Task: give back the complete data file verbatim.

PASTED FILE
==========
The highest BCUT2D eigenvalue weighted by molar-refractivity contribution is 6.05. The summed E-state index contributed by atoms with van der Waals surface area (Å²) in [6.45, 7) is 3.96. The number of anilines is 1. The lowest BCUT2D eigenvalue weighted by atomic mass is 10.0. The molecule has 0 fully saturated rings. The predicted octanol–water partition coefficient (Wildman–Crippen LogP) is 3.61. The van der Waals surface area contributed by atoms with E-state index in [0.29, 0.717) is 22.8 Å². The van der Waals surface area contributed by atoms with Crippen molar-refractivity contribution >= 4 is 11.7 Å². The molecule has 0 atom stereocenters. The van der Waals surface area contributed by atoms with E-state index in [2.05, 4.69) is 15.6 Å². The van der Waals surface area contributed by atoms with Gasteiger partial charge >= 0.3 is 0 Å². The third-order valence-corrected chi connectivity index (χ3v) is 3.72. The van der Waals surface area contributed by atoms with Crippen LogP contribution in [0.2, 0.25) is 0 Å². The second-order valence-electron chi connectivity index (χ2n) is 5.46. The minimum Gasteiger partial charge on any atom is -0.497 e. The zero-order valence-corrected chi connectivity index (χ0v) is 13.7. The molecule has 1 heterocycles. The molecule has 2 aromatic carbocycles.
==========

The highest BCUT2D eigenvalue weighted by molar-refractivity contribution is 6.05. The summed E-state index contributed by atoms with van der Waals surface area (Å²) in [6.45, 7) is 3.96. The number of anilines is 1. The lowest BCUT2D eigenvalue weighted by atomic mass is 10.0. The molecule has 0 fully saturated rings. The predicted octanol–water partition coefficient (Wildman–Crippen LogP) is 3.61. The van der Waals surface area contributed by atoms with E-state index in [0.29, 0.717) is 22.8 Å². The van der Waals surface area contributed by atoms with Crippen molar-refractivity contribution >= 4 is 11.7 Å². The molecule has 0 atom stereocenters. The van der Waals surface area contributed by atoms with E-state index in [2.05, 4.69) is 15.6 Å². The van der Waals surface area contributed by atoms with Gasteiger partial charge >= 0.3 is 0 Å². The third-order valence-corrected chi connectivity index (χ3v) is 3.72. The van der Waals surface area contributed by atoms with Crippen LogP contribution in [0.2, 0.25) is 0 Å². The second-order valence-electron chi connectivity index (χ2n) is 5.46. The minimum Gasteiger partial charge on any atom is -0.497 e. The zero-order valence-corrected chi connectivity index (χ0v) is 13.7. The molecule has 1 heterocycles. The molecule has 2 aromatic carbocycles.